Template-based scheduling with quantities

    Honestly: Template-based scheduling was not on our radar when we started the just plan it journey. At that point in time we had job shops in mind whose jobs are pretty unique at any time, and who need to create everything from scratch for every job - including the specific jobs' schedule. It seems that this is true for many of our customers. But it also seems that our passion for building a slick and intuitive and visual production scheduling software is attractive for other manufacturers as well. Hence also gain interest from folks who still work with the agility of a make-to-order manufacturer, but who also have some degree of repetitive processes. So I am excited to announce the availability of template-based scheduling within our ENTERPRISE package for these kind of manufacturers.

    Let's have a closer look.

    When talking about templates, we mean a template for a job that defines

    • The tasks that you have to do in order to get the job done
    • The sequence of these tasks
    • The resources (or better: the resource groups) that should work on any of these tasks
    • The average time it takes per task to complete one unit of the jobs's deliverable
      (simple example: if you need to deliver 25 products of type A and all have to run through a painting cabin, then you can define that it takes 10 minutes per piece for the painting cabin)

    With templates defined, scheduling a new job becomes fairly easy:

    1. Create the job (as you are used to do)
    2. Select the template
    3. Specify the quantity
    4. Confirm ...

    ... and the job with all its tasks and their complete durations as well as the allocation of the tasks to the resources will be put to the schedule in a second. I am so proud of this capability that I made a short video to just show this (will give you a link to a "how to create a template tutorial" later within this blog post):


    More detailed time planning: breaking down the runtime 

    Well, working on the template functionality we also decided to allow our ENTERPRISE customers adding a level of detail to their scheduling. So far (and this will remain the sole case for all BASIC and PRO users), we just had one variable to describe the duration of a task. This is what we call the runtime. With adding "time per unit" and quantity to the template-based scheduling, we broke down the runtime for our ENTERPRISE customers as follows:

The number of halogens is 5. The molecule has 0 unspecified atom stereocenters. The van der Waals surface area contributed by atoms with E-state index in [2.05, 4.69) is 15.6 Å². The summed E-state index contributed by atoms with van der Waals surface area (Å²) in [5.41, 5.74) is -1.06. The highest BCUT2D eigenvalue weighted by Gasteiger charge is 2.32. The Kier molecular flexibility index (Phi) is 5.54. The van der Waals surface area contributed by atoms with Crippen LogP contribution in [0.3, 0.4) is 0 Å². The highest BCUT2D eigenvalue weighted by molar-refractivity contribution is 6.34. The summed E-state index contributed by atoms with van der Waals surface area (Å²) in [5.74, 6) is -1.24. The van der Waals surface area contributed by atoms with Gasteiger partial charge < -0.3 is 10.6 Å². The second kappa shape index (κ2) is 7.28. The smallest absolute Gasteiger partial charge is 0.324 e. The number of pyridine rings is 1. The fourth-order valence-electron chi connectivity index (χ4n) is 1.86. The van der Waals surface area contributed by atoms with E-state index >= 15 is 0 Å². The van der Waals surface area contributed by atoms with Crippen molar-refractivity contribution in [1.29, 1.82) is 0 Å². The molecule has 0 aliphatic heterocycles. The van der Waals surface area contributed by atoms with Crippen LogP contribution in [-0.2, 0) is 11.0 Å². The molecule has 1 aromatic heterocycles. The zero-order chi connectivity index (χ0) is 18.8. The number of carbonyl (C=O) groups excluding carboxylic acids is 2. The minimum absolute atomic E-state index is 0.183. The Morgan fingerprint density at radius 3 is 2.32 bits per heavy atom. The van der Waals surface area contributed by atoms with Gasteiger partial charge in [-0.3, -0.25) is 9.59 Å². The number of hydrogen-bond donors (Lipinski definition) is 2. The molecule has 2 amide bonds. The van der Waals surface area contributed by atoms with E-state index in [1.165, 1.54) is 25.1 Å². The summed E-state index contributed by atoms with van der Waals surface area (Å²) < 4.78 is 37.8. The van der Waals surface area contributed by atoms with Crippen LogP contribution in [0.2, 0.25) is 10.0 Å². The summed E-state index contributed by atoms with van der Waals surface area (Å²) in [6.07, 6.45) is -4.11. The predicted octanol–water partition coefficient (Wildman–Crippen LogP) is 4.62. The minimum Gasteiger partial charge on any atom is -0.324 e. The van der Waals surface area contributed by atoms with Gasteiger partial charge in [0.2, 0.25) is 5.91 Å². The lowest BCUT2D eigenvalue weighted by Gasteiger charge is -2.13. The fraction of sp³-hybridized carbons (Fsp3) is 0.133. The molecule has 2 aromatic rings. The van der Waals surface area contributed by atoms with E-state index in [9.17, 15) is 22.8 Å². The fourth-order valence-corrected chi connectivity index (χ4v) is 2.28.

Runtime = Setup time + Production time per unit * quantity + teardown time

    This is something, you now can either specify when creating a template or when adding a job and defining the tasks. In the latter case it is achieved via the "Manage Task Details" dialog.

    Manage Task Details Dialog - January 2017.png

    Hey, did you have a close look at the screenshot? Saw what I see? In addition to setup time, production time per unit and teardown time, there is another new time element: the transfer time. Here is what this means: all three components of the runtime utilize a resource for the defined period. The transfer defines the minimum "pause" between a task and its successor; so it is e.g. the time it takes to move a semi-finished product from work center A to work center B:

    • Setup time: utilizes capacity
    • Production time: utilizes capacity
    • Teardown time: utilizes capacity
    • Transfer time: does not utilize capacity

    Icon_show runtime details_new.pngNow that you defined these times, I am pretty sure that you want to see them. Well, this is why you work with a visual production schedule software, I guess. In the Essentials tab, click the newly introduced "show runtime details" button and any task bar looks like below (if you used the detailed time variables, of course). The increasing triangle showing the setup time, the "conventional" bar the production time, the decreasing triangle the teardown time and the purple link the transfer time:

    New Bar Shapes.png

    I hope that you like all this new stuff as much as I do. There is more to come in February, of course. But in the meantime, I would be excited if you share your thoughts in the comments below, send me an email or tweet your impression either me @mkarlo or the entire just plan it team @just_plan_it.

    Cheers for now,